UPDATE: Since our first visit there, Valentine’s has revealed itself to be one of the most accomplished local purveyors of pan blanco, a Mexican bread that, under their bakers’ care, boasts an incredibly soft crumb with unusually pleasant hints of tartness. (Pan blanco is the go-to bread for torta, a Mexican type of sandwich often named after its main ingredient. My own personal, homemade favourite: torta de gravlax! Truly, a match made in heaven that gives bagels and lox a run for their money.)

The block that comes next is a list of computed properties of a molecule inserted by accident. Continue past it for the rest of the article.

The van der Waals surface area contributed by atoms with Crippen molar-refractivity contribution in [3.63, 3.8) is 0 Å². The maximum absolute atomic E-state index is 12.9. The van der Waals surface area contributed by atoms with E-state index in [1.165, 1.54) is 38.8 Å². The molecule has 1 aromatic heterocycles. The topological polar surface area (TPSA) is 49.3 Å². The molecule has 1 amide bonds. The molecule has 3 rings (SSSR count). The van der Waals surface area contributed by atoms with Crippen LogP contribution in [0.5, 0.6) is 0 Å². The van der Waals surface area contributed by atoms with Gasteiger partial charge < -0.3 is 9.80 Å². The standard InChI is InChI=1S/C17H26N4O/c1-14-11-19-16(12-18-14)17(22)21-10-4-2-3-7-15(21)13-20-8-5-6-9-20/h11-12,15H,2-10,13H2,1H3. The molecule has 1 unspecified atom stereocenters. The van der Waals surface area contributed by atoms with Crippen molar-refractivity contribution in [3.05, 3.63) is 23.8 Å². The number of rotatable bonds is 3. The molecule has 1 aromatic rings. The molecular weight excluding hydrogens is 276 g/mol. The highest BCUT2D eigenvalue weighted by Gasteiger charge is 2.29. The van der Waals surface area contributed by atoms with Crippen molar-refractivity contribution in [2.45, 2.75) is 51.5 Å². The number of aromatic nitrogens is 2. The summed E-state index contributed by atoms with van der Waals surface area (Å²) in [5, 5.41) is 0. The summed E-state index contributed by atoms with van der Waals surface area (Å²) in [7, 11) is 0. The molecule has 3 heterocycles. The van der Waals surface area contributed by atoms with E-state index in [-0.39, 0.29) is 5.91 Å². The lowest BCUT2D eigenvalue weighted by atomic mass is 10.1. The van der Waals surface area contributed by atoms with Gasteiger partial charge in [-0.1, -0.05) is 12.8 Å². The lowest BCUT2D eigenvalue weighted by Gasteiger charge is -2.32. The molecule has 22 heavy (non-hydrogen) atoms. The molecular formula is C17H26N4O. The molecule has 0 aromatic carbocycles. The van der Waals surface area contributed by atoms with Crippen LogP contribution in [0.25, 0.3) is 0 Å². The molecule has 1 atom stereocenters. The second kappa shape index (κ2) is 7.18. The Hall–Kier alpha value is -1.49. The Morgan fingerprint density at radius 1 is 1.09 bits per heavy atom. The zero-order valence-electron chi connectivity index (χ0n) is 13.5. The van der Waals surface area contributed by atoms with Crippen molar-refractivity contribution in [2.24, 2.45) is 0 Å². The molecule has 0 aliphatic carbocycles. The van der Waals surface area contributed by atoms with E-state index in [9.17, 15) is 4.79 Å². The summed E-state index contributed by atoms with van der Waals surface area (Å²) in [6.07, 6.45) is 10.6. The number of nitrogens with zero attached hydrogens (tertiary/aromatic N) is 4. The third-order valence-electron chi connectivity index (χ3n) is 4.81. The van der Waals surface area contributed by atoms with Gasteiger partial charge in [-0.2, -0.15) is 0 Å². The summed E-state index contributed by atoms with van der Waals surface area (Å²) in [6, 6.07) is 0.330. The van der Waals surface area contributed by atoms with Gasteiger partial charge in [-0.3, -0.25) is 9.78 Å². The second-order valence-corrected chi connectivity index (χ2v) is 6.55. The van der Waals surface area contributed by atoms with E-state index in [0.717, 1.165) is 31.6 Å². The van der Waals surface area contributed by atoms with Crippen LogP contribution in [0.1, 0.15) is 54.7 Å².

The happy discovery that Valentine’s bakery puts out one heck of a pan blanco has, I’m afraid, been accompanied by some not-so-happy developments on the kitchen and service fronts. To begin with, we have come to notice that Valentine’s struggles with one of the cardinal features of competent cuisine: consistency. Indeed, over the course of several meals, the kitchen mishandled key ingredients (by, for instance, overcooking fish or over-salting meat) and/or completely omitted key ingredients from their usually pitch-perfect recipes (namely, the avocado purée from the ceviche). Most tragically, however, Valentine’s has inexplicably opted to remove their fish and shrimp tacos—two of their strongest dishes, when prepared appropriately—from their menu. Also, we noted a decline in the quality of service. Indeed, our server (during our last three visits) had trouble reconciling her sulky demeanour with her customer-service responsibilities. This failure on her part had the unfortunate consequence of imposing a drab atmosphere onto our dining experience, an atmosphere which evoked a loss of passion on Valentine’s part. In fact, we have gotten the sense (one we hope is mistaken) that the restaurant is no longer committed to its craft, preferring instead to mechanically output food without attention to detail.